In other embodiments, the polymeric strip may be characterized as having:
a strain of at most 1.9% at a stress of 8 MPa;
a strain of at most 3.7% at a stress of 10.8 MPa;
a strain of at most 5.5% at a stress of 12.5 MPa;
a strain of at most 7.5% at a stress of 13.7 MPa;
a strain of at most 10% at a stress of 14.5 MPa;
a strain of at most 11% at a stress of 15.2 MPa; and
a strain of at most 12.5% at a stress of 15.8 MPa.
The polymeric strip may also have, optionally, a strain of at most 14% at a stress of 16.5 MPa; and/or a strain of at most 17% at a stress of 17.3 MPa.
In other embodiments, the polymeric strip may be characterized as having a stress of at least 14.5 MPa at a strain of 12%; a stress of at least 15.5 MPa at a strain of 12%; and/or a stress of at least 16.5 MPa at a strain of 12%.
In other embodiments, the polymeric strip may be characterized as having a storage modulus of 500 MPa or greater at 23° C., measured in the machine direction by Dynamic Mechanical Analysis (DMA) at a frequency of 1 Hz. As with the tensile stress-strain measurement, the thickness for the DMA analysis is taken as “peak to peak” distance, averaged between three points. The DMA measurements described in the present disclosure are made according to ASTM D4065.
In other embodiments, the polymeric strip may be characterized as having a storage modulus of 250 MPa or greater at 50° C., measured in the machine direction by Dynamic Mechanical Analysis (DMA) at a frequency of 1 Hz.
In other embodiments, the polymeric strip may be characterized as having a storage modulus of 150 MPa or greater at 63° C., measured in the machine direction by Dynamic Mechanical Analysis (DMA) at a frequency of 1 Hz.
In other embodiments, the polymeric strip may be characterized as having a Tan Delta of 0.32 or less at 75° C., measured in the machine direction by Dynamic Mechanical Analysis (DMA) at a frequency of 1 Hz. These novel properties are beyond the properties of typical HDPE or MDPE geocells.
Dynamic Mechanical Analysis (DMA) is a technique used to study and characterize the viscoelastic nature of polymers. Generally, an oscillating force is applied to a sample of material and the resulting cyclic displacement of the sample is measured versus the cyclic loading. The higher the elasticity, the lower the time lag (phase) between the load and the displacement. From this, the pure stiffness (storage modulus) of the sample can be determined, as well as the dissipating mechanism (loss modulus) and the ratio between them (Tan Delta). DMA is also discussed in ASTM D4065. DMA is the state-of-the-art technology when analyzing (1) time dependent phenomena such as creep; or (2) frequency dependent phenomena such as damping, cyclic loading, or fatigue, that are very common in transportation engineering.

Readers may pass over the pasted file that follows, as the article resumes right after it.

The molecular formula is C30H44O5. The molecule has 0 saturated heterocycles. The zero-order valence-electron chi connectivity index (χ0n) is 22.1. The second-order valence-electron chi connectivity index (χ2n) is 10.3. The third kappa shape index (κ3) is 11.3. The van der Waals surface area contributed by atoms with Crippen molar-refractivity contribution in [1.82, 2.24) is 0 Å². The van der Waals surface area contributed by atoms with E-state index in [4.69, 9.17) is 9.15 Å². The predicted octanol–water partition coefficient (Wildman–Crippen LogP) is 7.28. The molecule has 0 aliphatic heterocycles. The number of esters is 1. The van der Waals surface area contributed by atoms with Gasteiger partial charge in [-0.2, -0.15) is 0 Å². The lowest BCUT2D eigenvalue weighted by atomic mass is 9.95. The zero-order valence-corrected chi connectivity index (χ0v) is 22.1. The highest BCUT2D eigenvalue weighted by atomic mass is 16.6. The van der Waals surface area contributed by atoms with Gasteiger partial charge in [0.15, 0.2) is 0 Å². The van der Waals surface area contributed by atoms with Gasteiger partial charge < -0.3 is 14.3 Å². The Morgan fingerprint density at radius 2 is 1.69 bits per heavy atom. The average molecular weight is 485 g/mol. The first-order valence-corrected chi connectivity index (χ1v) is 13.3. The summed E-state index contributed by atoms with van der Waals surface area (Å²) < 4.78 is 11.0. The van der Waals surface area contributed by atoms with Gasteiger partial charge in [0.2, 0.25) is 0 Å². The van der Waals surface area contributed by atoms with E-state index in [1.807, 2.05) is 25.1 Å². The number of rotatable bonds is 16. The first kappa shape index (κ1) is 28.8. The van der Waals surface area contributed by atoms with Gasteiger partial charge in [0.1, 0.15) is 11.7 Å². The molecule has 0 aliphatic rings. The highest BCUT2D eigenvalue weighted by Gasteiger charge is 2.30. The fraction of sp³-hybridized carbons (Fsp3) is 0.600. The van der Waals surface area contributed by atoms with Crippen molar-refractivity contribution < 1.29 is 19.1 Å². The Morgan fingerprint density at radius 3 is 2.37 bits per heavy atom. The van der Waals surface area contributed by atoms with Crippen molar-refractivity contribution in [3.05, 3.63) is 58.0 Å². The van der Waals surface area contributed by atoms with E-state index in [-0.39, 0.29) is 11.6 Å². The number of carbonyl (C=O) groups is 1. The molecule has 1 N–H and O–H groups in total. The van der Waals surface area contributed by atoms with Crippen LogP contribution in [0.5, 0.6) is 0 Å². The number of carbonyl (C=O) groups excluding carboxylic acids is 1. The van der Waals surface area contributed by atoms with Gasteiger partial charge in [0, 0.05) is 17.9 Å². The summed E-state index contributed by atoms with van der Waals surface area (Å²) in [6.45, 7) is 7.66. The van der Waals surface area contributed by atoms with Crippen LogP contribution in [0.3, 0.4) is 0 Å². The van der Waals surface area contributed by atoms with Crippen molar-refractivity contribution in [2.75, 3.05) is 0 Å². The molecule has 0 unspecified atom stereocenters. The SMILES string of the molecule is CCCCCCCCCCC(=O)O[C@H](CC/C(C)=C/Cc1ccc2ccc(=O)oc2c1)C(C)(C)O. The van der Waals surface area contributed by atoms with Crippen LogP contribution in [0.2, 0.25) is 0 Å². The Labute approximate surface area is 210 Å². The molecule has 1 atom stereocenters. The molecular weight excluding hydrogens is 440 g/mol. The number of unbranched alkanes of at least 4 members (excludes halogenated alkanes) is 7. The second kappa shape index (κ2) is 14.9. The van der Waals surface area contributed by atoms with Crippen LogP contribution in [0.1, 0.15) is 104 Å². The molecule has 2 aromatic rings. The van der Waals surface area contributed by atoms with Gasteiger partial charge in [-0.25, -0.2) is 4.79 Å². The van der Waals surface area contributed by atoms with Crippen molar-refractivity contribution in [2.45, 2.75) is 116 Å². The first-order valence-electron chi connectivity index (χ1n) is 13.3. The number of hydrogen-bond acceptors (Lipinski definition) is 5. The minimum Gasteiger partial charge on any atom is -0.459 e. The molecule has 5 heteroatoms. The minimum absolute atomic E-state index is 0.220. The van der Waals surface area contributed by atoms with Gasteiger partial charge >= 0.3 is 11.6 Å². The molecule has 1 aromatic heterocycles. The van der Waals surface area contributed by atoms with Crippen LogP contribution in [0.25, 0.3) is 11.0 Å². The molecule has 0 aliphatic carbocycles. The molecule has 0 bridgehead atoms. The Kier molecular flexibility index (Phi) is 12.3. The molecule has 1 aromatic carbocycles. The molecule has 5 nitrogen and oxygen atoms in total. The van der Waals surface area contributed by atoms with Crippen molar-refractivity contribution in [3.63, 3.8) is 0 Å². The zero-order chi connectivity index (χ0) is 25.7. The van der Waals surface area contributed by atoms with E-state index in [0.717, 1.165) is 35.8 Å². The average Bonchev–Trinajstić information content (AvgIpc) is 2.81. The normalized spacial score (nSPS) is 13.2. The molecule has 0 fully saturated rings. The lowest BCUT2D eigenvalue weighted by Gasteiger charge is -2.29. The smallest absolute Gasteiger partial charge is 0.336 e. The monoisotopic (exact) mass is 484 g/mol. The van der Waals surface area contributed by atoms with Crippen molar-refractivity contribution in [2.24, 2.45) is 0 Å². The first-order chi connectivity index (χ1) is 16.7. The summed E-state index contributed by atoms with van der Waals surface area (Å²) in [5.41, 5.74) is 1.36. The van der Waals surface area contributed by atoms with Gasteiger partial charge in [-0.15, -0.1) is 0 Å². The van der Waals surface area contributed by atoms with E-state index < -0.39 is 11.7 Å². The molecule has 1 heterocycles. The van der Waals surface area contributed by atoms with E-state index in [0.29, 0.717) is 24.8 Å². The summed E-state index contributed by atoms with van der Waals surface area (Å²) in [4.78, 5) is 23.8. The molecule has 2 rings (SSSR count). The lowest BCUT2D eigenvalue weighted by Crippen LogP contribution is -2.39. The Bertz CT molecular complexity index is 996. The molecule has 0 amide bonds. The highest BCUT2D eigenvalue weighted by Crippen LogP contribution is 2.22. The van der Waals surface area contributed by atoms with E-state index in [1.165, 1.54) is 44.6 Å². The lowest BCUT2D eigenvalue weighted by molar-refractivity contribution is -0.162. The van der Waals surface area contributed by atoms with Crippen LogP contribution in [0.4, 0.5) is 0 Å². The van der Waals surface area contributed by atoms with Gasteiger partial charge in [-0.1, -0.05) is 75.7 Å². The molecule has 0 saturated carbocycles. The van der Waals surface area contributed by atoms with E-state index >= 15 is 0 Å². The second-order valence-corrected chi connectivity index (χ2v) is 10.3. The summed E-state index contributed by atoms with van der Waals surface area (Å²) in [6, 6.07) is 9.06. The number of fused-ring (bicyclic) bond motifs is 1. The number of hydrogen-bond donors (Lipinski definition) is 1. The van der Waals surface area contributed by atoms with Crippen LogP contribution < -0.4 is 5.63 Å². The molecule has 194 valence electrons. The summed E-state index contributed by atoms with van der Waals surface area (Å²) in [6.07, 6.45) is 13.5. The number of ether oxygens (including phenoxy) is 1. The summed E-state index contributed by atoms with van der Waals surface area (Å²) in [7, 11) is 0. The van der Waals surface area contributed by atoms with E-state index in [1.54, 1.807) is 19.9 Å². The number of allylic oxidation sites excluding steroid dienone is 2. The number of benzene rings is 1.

Another aspect of the geocell of the present disclosure is its lower coefficient of thermal expansion (CTE) relative to current HDPE or MDPE. The CTE is important because the expansion/contraction during thermal cycling is another mechanism that provides additional hoop stresses as well. HDPE and MDPE have a CTE of about 200×10−6/° C. at ambient (23° C.), and that CTE is even higher at temperatures greater than ambient. The geocell of the present disclosure has a CTE of about 150×10−6/° C. or less at 23° C., and in specific embodiments about 120×10−6/° C. or less at 23° C. when measured according to ASTM D696. The CTE of the geocell of the present disclosure has lower tendency to increase at elevated temperatures.
Another aspect of the geocell of the present disclosure is its lower creep tendency under constant load. The lower creep tendency is measured according to accelerated creep test by stepped isothermal method (SIM), as described in ASTM 6992. In this method, a polymeric specimen is subjected to a constant load under a stepped temperature program (i.e. the temperature is increased and held constant for a predefined period). The elevated temperature steps accelerate creep. The procedure of SIM test is applied to a sample of 100 mm width and net length of 50 mm (distance between clamps). The sample is loaded by a static load and heated according to a procedure comprising the steps:
This SIM procedure is referred to herein as “the PRS SIM procedure”. The plastic strain (irreversible increase in length, divided by initial length) at the end of the procedure is measured. The plastic strain is measured against different loads, and the load that causes plastic strain of 10% or less is called the “long term design load.” The stress related to the long term design load (said load, divided by (original width multiplied by original)) is the “long term design stress” and provides the allowed hoop stress the geocell can tolerate for a long period of time under a static load.
A typical HDPE geocell, when subjected to the PRS SIM procedure, can barely provide a long term design stress of 2.2 MPa.